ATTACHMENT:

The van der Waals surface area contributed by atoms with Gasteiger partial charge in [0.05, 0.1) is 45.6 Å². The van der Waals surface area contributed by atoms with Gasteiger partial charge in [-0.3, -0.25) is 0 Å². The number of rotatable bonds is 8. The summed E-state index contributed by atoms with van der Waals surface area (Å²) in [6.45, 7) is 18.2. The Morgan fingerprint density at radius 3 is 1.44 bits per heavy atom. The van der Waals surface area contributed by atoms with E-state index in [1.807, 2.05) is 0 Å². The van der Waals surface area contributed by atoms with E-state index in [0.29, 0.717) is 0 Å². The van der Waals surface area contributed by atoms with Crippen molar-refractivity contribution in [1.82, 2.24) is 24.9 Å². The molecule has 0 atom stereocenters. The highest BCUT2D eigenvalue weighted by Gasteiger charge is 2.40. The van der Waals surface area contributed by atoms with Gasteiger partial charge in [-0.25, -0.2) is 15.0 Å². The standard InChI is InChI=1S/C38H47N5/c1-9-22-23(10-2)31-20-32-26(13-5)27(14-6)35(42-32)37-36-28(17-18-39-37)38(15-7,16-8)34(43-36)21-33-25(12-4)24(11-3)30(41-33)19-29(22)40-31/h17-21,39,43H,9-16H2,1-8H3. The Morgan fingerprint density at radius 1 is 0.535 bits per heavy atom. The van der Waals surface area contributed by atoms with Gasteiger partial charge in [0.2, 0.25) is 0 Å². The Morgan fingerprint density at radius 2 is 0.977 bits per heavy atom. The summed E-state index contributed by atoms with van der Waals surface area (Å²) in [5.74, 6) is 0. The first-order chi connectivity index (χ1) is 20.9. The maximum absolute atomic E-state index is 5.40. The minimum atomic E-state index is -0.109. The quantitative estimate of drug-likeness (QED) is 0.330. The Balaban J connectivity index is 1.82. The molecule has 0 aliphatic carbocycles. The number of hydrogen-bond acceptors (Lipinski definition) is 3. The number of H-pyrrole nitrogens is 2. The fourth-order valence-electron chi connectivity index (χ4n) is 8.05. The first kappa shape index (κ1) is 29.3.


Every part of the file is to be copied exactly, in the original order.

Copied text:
The van der Waals surface area contributed by atoms with Gasteiger partial charge in [0.05, 0.1) is 45.6 Å². The van der Waals surface area contributed by atoms with Gasteiger partial charge in [-0.3, -0.25) is 0 Å². The number of rotatable bonds is 8. The summed E-state index contributed by atoms with van der Waals surface area (Å²) in [6.45, 7) is 18.2. The Morgan fingerprint density at radius 3 is 1.44 bits per heavy atom. The van der Waals surface area contributed by atoms with E-state index in [1.807, 2.05) is 0 Å². The van der Waals surface area contributed by atoms with E-state index in [0.29, 0.717) is 0 Å². The van der Waals surface area contributed by atoms with Crippen molar-refractivity contribution in [1.82, 2.24) is 24.9 Å². The molecule has 0 atom stereocenters. The highest BCUT2D eigenvalue weighted by Gasteiger charge is 2.40. The van der Waals surface area contributed by atoms with Gasteiger partial charge in [-0.25, -0.2) is 15.0 Å². The standard InChI is InChI=1S/C38H47N5/c1-9-22-23(10-2)31-20-32-26(13-5)27(14-6)35(42-32)37-36-28(17-18-39-37)38(15-7,16-8)34(43-36)21-33-25(12-4)24(11-3)30(41-33)19-29(22)40-31/h17-21,39,43H,9-16H2,1-8H3. The Morgan fingerprint density at radius 1 is 0.535 bits per heavy atom. The van der Waals surface area contributed by atoms with Gasteiger partial charge in [0.2, 0.25) is 0 Å². The Morgan fingerprint density at radius 2 is 0.977 bits per heavy atom. The summed E-state index contributed by atoms with van der Waals surface area (Å²) in [5.74, 6) is 0. The first-order chi connectivity index (χ1) is 20.9. The maximum absolute atomic E-state index is 5.40. The minimum atomic E-state index is -0.109. The quantitative estimate of drug-likeness (QED) is 0.330. The Balaban J connectivity index is 1.82. The molecule has 0 aliphatic carbocycles. The number of hydrogen-bond acceptors (Lipinski definition) is 3. The number of H-pyrrole nitrogens is 2. The fourth-order valence-electron chi connectivity index (χ4n) is 8.05. The first kappa shape index (κ1) is 29.3.